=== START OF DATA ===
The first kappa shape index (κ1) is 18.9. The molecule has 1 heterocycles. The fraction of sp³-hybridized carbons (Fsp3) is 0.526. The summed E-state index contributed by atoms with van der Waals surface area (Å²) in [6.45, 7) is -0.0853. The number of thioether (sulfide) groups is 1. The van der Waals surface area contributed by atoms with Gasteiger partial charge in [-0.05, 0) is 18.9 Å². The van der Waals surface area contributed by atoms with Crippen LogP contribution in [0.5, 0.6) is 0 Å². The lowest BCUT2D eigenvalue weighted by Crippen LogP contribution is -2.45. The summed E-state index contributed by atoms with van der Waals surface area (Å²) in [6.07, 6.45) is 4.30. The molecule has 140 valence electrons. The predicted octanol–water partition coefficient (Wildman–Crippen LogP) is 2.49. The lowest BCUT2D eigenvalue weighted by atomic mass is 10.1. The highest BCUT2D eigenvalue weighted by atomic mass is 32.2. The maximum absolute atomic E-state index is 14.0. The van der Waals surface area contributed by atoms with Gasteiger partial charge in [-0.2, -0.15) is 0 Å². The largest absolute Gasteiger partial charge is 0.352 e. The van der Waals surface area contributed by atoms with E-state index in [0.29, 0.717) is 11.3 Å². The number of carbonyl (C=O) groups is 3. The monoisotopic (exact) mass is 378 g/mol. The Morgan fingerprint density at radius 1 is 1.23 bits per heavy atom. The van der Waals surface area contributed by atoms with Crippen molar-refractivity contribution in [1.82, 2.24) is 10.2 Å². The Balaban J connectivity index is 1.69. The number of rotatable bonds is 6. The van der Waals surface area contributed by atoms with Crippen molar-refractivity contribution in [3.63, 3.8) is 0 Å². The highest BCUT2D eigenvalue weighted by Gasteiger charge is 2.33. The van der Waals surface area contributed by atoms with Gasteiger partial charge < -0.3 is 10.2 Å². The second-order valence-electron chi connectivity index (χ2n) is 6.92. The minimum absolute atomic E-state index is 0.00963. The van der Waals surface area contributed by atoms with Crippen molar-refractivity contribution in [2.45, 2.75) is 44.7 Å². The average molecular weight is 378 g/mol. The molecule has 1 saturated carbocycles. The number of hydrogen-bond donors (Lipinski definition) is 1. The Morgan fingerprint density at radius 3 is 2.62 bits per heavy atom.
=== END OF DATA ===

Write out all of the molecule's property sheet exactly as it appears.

The first kappa shape index (κ1) is 18.9. The molecule has 1 heterocycles. The fraction of sp³-hybridized carbons (Fsp3) is 0.526. The summed E-state index contributed by atoms with van der Waals surface area (Å²) in [6.45, 7) is -0.0853. The number of thioether (sulfide) groups is 1. The van der Waals surface area contributed by atoms with Gasteiger partial charge in [-0.05, 0) is 18.9 Å². The van der Waals surface area contributed by atoms with Crippen LogP contribution in [0.5, 0.6) is 0 Å². The lowest BCUT2D eigenvalue weighted by Crippen LogP contribution is -2.45. The summed E-state index contributed by atoms with van der Waals surface area (Å²) in [6.07, 6.45) is 4.30. The molecule has 140 valence electrons. The predicted octanol–water partition coefficient (Wildman–Crippen LogP) is 2.49. The lowest BCUT2D eigenvalue weighted by atomic mass is 10.1. The highest BCUT2D eigenvalue weighted by atomic mass is 32.2. The maximum absolute atomic E-state index is 14.0. The van der Waals surface area contributed by atoms with Gasteiger partial charge in [-0.2, -0.15) is 0 Å². The largest absolute Gasteiger partial charge is 0.352 e. The van der Waals surface area contributed by atoms with E-state index in [0.29, 0.717) is 11.3 Å². The number of carbonyl (C=O) groups is 3. The monoisotopic (exact) mass is 378 g/mol. The Morgan fingerprint density at radius 1 is 1.23 bits per heavy atom. The van der Waals surface area contributed by atoms with Crippen molar-refractivity contribution in [1.82, 2.24) is 10.2 Å². The Balaban J connectivity index is 1.69. The number of rotatable bonds is 6. The van der Waals surface area contributed by atoms with Crippen molar-refractivity contribution in [3.63, 3.8) is 0 Å². The highest BCUT2D eigenvalue weighted by Gasteiger charge is 2.33. The van der Waals surface area contributed by atoms with Gasteiger partial charge < -0.3 is 10.2 Å². The second-order valence-electron chi connectivity index (χ2n) is 6.92. The minimum absolute atomic E-state index is 0.00963. The van der Waals surface area contributed by atoms with Crippen molar-refractivity contribution in [2.45, 2.75) is 44.7 Å². The average molecular weight is 378 g/mol. The molecule has 1 saturated carbocycles. The number of hydrogen-bond donors (Lipinski definition) is 1. The Morgan fingerprint density at radius 3 is 2.62 bits per heavy atom.